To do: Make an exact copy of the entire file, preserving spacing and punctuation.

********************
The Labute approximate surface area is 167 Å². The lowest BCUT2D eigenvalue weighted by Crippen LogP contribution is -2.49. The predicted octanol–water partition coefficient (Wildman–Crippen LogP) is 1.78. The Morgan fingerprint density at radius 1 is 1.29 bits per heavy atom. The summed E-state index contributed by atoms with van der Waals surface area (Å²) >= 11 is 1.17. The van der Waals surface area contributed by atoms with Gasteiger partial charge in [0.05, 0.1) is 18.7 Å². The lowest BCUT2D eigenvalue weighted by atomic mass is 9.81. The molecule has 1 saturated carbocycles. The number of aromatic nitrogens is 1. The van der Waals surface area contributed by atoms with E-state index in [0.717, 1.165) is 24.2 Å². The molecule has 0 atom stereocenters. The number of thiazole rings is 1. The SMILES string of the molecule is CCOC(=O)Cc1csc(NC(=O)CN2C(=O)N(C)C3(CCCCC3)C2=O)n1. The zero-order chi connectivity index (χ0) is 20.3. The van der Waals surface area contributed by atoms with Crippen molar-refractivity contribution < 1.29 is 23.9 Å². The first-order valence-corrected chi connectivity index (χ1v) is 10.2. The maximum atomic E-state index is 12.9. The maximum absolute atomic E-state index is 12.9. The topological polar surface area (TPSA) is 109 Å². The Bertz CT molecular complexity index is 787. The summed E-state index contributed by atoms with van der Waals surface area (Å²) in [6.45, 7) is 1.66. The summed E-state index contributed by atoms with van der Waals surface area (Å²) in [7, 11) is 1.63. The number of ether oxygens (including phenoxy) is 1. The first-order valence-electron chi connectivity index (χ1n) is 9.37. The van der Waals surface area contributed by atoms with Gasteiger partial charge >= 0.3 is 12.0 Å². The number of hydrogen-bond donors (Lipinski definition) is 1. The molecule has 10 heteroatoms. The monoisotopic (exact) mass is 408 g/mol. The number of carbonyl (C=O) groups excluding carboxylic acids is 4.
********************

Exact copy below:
The Labute approximate surface area is 167 Å². The lowest BCUT2D eigenvalue weighted by Crippen LogP contribution is -2.49. The predicted octanol–water partition coefficient (Wildman–Crippen LogP) is 1.78. The Morgan fingerprint density at radius 1 is 1.29 bits per heavy atom. The summed E-state index contributed by atoms with van der Waals surface area (Å²) >= 11 is 1.17. The van der Waals surface area contributed by atoms with Gasteiger partial charge in [0.05, 0.1) is 18.7 Å². The lowest BCUT2D eigenvalue weighted by atomic mass is 9.81. The molecule has 1 saturated carbocycles. The number of aromatic nitrogens is 1. The van der Waals surface area contributed by atoms with E-state index in [0.717, 1.165) is 24.2 Å². The molecule has 0 atom stereocenters. The number of thiazole rings is 1. The SMILES string of the molecule is CCOC(=O)Cc1csc(NC(=O)CN2C(=O)N(C)C3(CCCCC3)C2=O)n1. The zero-order chi connectivity index (χ0) is 20.3. The van der Waals surface area contributed by atoms with Crippen molar-refractivity contribution < 1.29 is 23.9 Å². The first-order valence-corrected chi connectivity index (χ1v) is 10.2. The maximum atomic E-state index is 12.9. The maximum absolute atomic E-state index is 12.9. The topological polar surface area (TPSA) is 109 Å². The Bertz CT molecular complexity index is 787. The summed E-state index contributed by atoms with van der Waals surface area (Å²) in [6.45, 7) is 1.66. The summed E-state index contributed by atoms with van der Waals surface area (Å²) in [7, 11) is 1.63. The number of ether oxygens (including phenoxy) is 1. The first-order valence-electron chi connectivity index (χ1n) is 9.37. The van der Waals surface area contributed by atoms with Gasteiger partial charge >= 0.3 is 12.0 Å². The number of hydrogen-bond donors (Lipinski definition) is 1. The molecule has 10 heteroatoms. The monoisotopic (exact) mass is 408 g/mol. The number of carbonyl (C=O) groups excluding carboxylic acids is 4.